Marine Biology

, Volume 160, Issue 12, pp 3221–3232 | Cite as

Energy demand of larval and juvenile Cape horse mackerels, Trachurus capensis, and indications of hypoxia tolerance as benefit in a changing environment

  • Simon Joscha Geist
  • Werner Ekau
  • Andreas Kunzmann
Original Paper

Abstract

Trachurus capensis is an important fisheries resource in the degraded Namibian upwelling ecosystem. Food supply and shoaling of hypoxic zones are hypothesised to influence the species’ recruitment success. This paper is the first to quantify energy requirements and hypoxia tolerance of larval and juvenile stages of a Trachurus species. We measured normoxic respiration rates of T. capensis with a size range from 0.001 to 20.8 g wet mass (WM) collected off Cape Town (33.9°S, 18.5°E, 12/2009) and in the northern Benguela (17–24°S, 11–15°E, 02/2011). Routine metabolic rate (RMR) and standard routine rate (SRR) (mg O2 h−1) followed the allometric functions RMR = 0.418 WM0.774 and SRR = 0.275 WM0.855, respectively. Larvae and juveniles had comparatively high metabolic rates, and the energy demand of juveniles at the upper end of the size range appeared too high to be fuelled by a copepod diet alone. T. capensis’ early life stages showed a high tolerance to hypoxic conditions. RMR in larvae did not change until 30 % O2sat at 18 °C. In juveniles, critical oxygen saturation levels were low (PC for SRR = 11.2 ± 1.7 % O2sat and PC for RMR = 13.2 ± 1.6 % O2sat at 20 °C) and oxy-regulation effective (regulation index = 0.78 ± 0.09). A high hypoxia tolerance may facilitate the retention of larvae in near-shore waters providing favourable feeding conditions and allowing juveniles to exploit food resources in the oxygen minimum zone. These mechanisms seem to well adapt T. capensis to a habitat affected by spreading hypoxic zones and probably enhance its recruitment success.

Supplementary material

227_2013_2309_MOESM1_ESM.docx (17 kb)
Supplementary material 1 (DOCX 17 kb)
227_2013_2309_MOESM2_ESM.docx (31 kb)
Supplementary material 2 (DOCX 31 kb)

References

  1. Auel H, Verheye HM (2007) Hypoxia tolerance in the copepod Calanoides carinatus and the effect of an intermediate oxygen minimum layer on copepod vertical distribution in the northern Benguela Current upwelling system and the Angola-Benguela Front. J Exp Mar Biol Ecol 352:234–243CrossRefGoogle Scholar
  2. Bakun A (2010) Linking climate to population variability in marine ecosystems characterized by non-simple dynamics: conceptual templates and schematic constructs. J Mar Syst 79:361–373CrossRefGoogle Scholar
  3. Bakun A, Babcock EA, Lluch-Cota SE, Santora C, Salvadeo CJ (2010a) Issues of ecosystem-based management of forage fisheries in “open” non-stationary ecosystems: the example of the sardine fishery in the Gulf of California. Rev Fish Biol Fish 20:9–29CrossRefGoogle Scholar
  4. Bakun A, Field DB, Redondo-Rodriguez A, Weeks SJ (2010b) Greenhouse gas, upwelling-favorable winds, and the future of coastal ocean upwelling ecosystems. Glob Change Biol 16:1213–1228CrossRefGoogle Scholar
  5. Bartholomae CH, van der Plas AK (2007) Towards the development of environmental indices for the Namibian shelf, with particular reference to fisheries management. Afr J mar Sci 29:25–35CrossRefGoogle Scholar
  6. Behrens JW, Steffensen JF (2007) The effect of hypoxia on behavioural and physiological aspects of lesser sandeel, Ammodytes tobianus (Linnaeus, 1785). Mar Biol 150:1365–1377CrossRefGoogle Scholar
  7. Bertrand A, Barbieri MA, Gerlotto F, Leiva F, Cordova J (2006) Determinism and plasticity of fish schooling behaviour as exemplified by the South Pacific jack mackerel Trachurus murphyi. Mar Ecol Prog Ser 311:145–156CrossRefGoogle Scholar
  8. Bertrand A, Gerlotto F, Bertrand S, Gutierrez M, Alza L, Chipollini A, Díaz E, Espinoza P, Ledesma J, Quesquén R, Peraltilla S, Chavez FP (2008) Schooling behaviour and environmental forcing in relation to anchoveta distribution: an analysis across multiple spatial scales. Prog Oceanogr 79:264–277CrossRefGoogle Scholar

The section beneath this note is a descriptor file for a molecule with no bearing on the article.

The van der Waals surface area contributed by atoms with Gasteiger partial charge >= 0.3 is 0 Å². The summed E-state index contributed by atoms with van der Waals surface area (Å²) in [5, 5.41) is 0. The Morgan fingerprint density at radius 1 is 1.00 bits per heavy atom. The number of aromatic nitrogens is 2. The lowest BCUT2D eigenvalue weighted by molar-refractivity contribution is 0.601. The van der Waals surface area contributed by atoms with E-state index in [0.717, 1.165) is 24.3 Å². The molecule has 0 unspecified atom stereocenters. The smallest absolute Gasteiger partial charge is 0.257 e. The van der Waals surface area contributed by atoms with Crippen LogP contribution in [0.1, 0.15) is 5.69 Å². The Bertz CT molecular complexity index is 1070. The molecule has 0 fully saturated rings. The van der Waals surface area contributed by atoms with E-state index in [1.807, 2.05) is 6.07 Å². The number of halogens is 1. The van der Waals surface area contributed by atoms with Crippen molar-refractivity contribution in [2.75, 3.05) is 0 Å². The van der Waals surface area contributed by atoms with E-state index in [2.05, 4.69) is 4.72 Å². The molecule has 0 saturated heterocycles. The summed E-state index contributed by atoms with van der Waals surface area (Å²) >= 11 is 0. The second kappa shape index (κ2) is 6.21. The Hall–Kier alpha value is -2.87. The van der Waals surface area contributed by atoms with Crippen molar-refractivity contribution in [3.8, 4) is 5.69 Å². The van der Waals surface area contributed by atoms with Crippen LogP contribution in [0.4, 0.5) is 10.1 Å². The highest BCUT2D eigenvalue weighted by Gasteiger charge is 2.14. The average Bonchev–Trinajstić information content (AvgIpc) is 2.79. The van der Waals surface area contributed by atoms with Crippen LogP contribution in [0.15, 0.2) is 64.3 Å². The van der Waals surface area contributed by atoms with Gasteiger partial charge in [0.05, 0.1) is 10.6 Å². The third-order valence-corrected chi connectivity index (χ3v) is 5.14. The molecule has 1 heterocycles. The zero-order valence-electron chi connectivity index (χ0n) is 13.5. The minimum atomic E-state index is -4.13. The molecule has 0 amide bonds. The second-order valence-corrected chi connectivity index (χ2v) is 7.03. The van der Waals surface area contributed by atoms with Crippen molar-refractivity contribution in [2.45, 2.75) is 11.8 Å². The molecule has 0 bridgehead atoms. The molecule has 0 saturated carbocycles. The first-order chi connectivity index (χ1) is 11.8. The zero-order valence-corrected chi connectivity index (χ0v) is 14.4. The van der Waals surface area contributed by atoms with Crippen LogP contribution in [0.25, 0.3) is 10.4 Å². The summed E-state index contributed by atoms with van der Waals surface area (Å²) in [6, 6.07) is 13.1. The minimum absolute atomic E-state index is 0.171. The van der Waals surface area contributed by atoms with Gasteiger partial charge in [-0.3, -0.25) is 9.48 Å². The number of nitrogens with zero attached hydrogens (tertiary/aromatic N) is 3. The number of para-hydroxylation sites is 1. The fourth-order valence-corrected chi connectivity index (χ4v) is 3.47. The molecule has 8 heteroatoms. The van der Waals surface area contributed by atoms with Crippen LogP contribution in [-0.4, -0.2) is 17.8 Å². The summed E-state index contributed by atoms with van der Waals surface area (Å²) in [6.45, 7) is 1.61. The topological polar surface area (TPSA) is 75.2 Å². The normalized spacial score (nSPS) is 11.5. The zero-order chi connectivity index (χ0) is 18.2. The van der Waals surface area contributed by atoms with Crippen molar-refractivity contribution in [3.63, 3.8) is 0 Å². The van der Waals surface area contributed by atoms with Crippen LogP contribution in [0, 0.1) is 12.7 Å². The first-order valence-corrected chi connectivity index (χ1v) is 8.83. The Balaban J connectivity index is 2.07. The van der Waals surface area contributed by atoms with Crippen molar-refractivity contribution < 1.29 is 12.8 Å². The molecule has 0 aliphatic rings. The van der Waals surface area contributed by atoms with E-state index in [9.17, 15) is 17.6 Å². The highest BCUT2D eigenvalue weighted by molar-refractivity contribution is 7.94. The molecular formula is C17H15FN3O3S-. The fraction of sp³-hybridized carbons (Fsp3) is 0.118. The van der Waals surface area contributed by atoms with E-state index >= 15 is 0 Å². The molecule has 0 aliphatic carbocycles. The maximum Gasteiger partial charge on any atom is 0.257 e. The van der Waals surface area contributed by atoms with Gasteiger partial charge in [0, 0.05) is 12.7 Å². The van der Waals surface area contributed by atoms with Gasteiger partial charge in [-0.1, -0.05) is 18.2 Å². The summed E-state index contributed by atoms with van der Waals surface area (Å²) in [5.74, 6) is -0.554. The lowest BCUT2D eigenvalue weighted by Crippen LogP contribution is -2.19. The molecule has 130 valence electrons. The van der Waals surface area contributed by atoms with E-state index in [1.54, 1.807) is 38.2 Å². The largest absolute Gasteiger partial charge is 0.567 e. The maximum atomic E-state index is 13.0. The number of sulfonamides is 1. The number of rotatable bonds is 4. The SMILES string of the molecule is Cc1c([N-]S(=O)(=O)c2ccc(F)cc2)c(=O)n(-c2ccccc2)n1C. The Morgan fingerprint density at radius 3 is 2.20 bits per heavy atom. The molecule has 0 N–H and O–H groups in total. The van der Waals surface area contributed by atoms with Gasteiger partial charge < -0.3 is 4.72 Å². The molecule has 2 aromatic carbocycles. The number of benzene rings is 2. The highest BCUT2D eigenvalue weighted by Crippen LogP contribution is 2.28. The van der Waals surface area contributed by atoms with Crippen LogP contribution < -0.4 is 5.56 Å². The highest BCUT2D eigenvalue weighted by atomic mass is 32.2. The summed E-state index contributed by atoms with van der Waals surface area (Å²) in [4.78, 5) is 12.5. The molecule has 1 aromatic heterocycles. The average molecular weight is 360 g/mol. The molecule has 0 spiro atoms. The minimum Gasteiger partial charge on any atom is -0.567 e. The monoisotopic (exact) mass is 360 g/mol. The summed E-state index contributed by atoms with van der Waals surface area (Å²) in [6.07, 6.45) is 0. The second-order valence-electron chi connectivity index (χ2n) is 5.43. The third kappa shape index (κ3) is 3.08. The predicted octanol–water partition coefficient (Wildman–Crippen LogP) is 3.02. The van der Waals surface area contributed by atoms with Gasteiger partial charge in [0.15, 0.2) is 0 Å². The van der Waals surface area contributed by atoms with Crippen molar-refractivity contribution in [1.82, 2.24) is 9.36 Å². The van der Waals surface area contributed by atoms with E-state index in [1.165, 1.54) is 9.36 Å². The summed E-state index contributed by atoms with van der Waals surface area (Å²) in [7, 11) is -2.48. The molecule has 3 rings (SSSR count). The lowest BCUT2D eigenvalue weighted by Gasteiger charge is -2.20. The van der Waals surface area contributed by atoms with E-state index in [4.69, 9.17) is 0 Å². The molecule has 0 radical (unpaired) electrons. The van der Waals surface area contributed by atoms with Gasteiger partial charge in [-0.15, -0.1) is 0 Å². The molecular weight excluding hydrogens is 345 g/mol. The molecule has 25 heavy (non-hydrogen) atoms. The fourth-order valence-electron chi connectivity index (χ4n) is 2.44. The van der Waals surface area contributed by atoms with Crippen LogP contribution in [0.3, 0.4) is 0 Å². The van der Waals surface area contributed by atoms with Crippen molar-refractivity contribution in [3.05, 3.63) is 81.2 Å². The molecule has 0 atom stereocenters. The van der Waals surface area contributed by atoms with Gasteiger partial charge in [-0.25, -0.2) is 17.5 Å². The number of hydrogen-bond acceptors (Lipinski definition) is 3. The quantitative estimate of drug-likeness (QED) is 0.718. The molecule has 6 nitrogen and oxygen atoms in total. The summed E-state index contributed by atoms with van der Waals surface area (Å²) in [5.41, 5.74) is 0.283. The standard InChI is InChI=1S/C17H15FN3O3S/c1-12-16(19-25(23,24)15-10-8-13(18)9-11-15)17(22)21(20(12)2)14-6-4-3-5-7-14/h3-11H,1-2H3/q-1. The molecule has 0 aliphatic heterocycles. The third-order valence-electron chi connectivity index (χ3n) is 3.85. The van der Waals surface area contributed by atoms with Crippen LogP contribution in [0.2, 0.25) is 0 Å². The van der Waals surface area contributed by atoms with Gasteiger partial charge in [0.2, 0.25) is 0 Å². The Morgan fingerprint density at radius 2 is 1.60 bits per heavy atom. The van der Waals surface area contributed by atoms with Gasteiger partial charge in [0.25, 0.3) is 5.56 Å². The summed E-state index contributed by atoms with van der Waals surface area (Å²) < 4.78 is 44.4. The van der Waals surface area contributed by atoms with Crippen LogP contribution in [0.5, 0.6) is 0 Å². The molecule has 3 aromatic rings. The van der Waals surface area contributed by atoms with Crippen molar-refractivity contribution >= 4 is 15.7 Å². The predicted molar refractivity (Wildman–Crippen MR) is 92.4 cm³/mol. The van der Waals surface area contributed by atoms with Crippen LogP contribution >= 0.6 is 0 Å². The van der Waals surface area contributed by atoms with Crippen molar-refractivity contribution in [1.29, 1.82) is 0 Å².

9. Bochdansky AB, Leggett WC (2001) Winberg revisited: convergence of routine metabolism in larval and juvenile fish. Can J Fish Aquat Sci 58:220–230Google Scholar
  10. Buckley LJ, Lough R, Peck MA, Werner FE (2000) Comment: larval Atlantic cod and haddock growth models, metabolism, ingestion, and temperature effects. Can J Fish Aquat Sci 57:1957–1960CrossRefGoogle Scholar
  11. Capossela KM, Brill RW, Fabrizio MC, Bushnell PG (2012) Metabolic and cardiorespiratory responses of summer flounder Paralichthys dentatus to hypoxia at two temperatures. J Fish Biol 81:1043–1058CrossRefGoogle Scholar
  12. Chapman LJ, McKenzie DJ (2009) Chapter 2 Behavioral responses and ecological consequences. In: Richards JG, Farell AP, Brauner CJ (eds) Fish Physiology Series 27, Hypoxia. Academic Press, Amsterdam, pp 25–77Google Scholar
  13. Chekunova VI, Naumov AG (1978) Energy metabolism of the horse mackerel, Trachurus murphyi, and the butterfish, Stromateus maculatus, from the South-Eastern part of the Pacific Ocean. J Ichthyol 18:468–474Google Scholar
  14. Clark TD, Seymour RS (2006) Cardiorespiratory physiology and swimming energetics of a high-energy-demand teleost, the yellowtail kingfish (Seriola lalandi). J Exp Biol 209:3940–3951CrossRefGoogle Scholar
  15. Clarke A, Johnston NM (1999) Scaling of metabolic rate with body mass and temperature in teleost fish. J Anim Ecol 68:893–905CrossRefGoogle Scholar
  16. Couturier CS, Rouault A, McKenzie D, Galois R, Robert S, Joassard L, Claireaux G (2007) Effects of water viscosity upon ventilation and metabolism of a flatfish, the common sole Solea solea (L.). Mar Biol 152:803–814CrossRefGoogle Scholar
  17. Cury P, Shannon L (2004) Regime shifts in upwelling ecosystems: observed changes and possible mechanisms in the northern and southern Benguela. Prog Oceanogr 60:223–243CrossRefGoogle Scholar
  18. Cushing DH (1990) Plankton production and year-class strength in fish populations: an update of the match/mismatch hypothesis. Adv Mar Biol 26:249–293CrossRefGoogle Scholar
  19. Daoud D, Chabot D, Audet C, Lambert Y (2007) Temperature induced variation in oxygen consumption of juvenile and adult stages of the northern shrimp, Pandalus borealis. J Exp Mar Biol Ecol 347:30–40CrossRefGoogle Scholar